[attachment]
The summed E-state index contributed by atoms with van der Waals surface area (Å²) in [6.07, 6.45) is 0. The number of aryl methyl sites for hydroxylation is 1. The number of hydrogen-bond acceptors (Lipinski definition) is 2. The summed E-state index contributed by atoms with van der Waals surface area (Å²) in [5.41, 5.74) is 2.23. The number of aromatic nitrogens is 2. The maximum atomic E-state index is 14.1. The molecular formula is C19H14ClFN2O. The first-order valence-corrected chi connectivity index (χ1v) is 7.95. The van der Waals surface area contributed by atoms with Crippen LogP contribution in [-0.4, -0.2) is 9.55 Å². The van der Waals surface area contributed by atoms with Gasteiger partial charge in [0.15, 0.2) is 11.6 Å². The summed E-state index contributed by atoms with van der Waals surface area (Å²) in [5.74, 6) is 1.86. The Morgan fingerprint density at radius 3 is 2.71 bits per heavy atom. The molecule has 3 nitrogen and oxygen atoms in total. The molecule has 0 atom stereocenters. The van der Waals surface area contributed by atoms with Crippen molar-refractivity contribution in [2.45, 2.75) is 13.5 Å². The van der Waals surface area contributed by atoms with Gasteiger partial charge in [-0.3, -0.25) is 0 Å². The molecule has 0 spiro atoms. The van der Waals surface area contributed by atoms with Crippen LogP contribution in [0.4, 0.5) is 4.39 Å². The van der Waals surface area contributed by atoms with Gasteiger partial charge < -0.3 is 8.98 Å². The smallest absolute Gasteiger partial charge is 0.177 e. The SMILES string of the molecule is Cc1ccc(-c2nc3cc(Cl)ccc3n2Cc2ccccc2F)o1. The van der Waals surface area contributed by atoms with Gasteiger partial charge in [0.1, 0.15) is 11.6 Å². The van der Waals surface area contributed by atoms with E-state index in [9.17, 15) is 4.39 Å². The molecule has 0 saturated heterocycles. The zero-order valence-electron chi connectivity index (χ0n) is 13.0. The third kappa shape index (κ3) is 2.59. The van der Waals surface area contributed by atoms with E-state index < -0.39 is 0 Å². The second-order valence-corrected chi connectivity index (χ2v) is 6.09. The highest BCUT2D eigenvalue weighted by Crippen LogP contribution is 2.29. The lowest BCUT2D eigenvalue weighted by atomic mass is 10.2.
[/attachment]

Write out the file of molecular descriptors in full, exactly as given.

The summed E-state index contributed by atoms with van der Waals surface area (Å²) in [6.07, 6.45) is 0. The number of aryl methyl sites for hydroxylation is 1. The number of hydrogen-bond acceptors (Lipinski definition) is 2. The summed E-state index contributed by atoms with van der Waals surface area (Å²) in [5.41, 5.74) is 2.23. The number of aromatic nitrogens is 2. The maximum atomic E-state index is 14.1. The molecular formula is C19H14ClFN2O. The first-order valence-corrected chi connectivity index (χ1v) is 7.95. The van der Waals surface area contributed by atoms with Crippen LogP contribution in [-0.4, -0.2) is 9.55 Å². The van der Waals surface area contributed by atoms with Gasteiger partial charge in [0.15, 0.2) is 11.6 Å². The summed E-state index contributed by atoms with van der Waals surface area (Å²) in [5.74, 6) is 1.86. The Morgan fingerprint density at radius 3 is 2.71 bits per heavy atom. The molecule has 3 nitrogen and oxygen atoms in total. The molecule has 0 atom stereocenters. The van der Waals surface area contributed by atoms with Crippen molar-refractivity contribution in [2.45, 2.75) is 13.5 Å². The van der Waals surface area contributed by atoms with Gasteiger partial charge in [-0.3, -0.25) is 0 Å². The molecule has 0 spiro atoms. The van der Waals surface area contributed by atoms with Crippen LogP contribution in [0.4, 0.5) is 4.39 Å². The van der Waals surface area contributed by atoms with Gasteiger partial charge < -0.3 is 8.98 Å². The smallest absolute Gasteiger partial charge is 0.177 e. The SMILES string of the molecule is Cc1ccc(-c2nc3cc(Cl)ccc3n2Cc2ccccc2F)o1. The van der Waals surface area contributed by atoms with Gasteiger partial charge in [0.1, 0.15) is 11.6 Å². The van der Waals surface area contributed by atoms with E-state index in [9.17, 15) is 4.39 Å². The molecule has 0 saturated heterocycles. The zero-order valence-electron chi connectivity index (χ0n) is 13.0. The third kappa shape index (κ3) is 2.59. The van der Waals surface area contributed by atoms with E-state index < -0.39 is 0 Å². The second-order valence-corrected chi connectivity index (χ2v) is 6.09. The highest BCUT2D eigenvalue weighted by Crippen LogP contribution is 2.29. The lowest BCUT2D eigenvalue weighted by atomic mass is 10.2.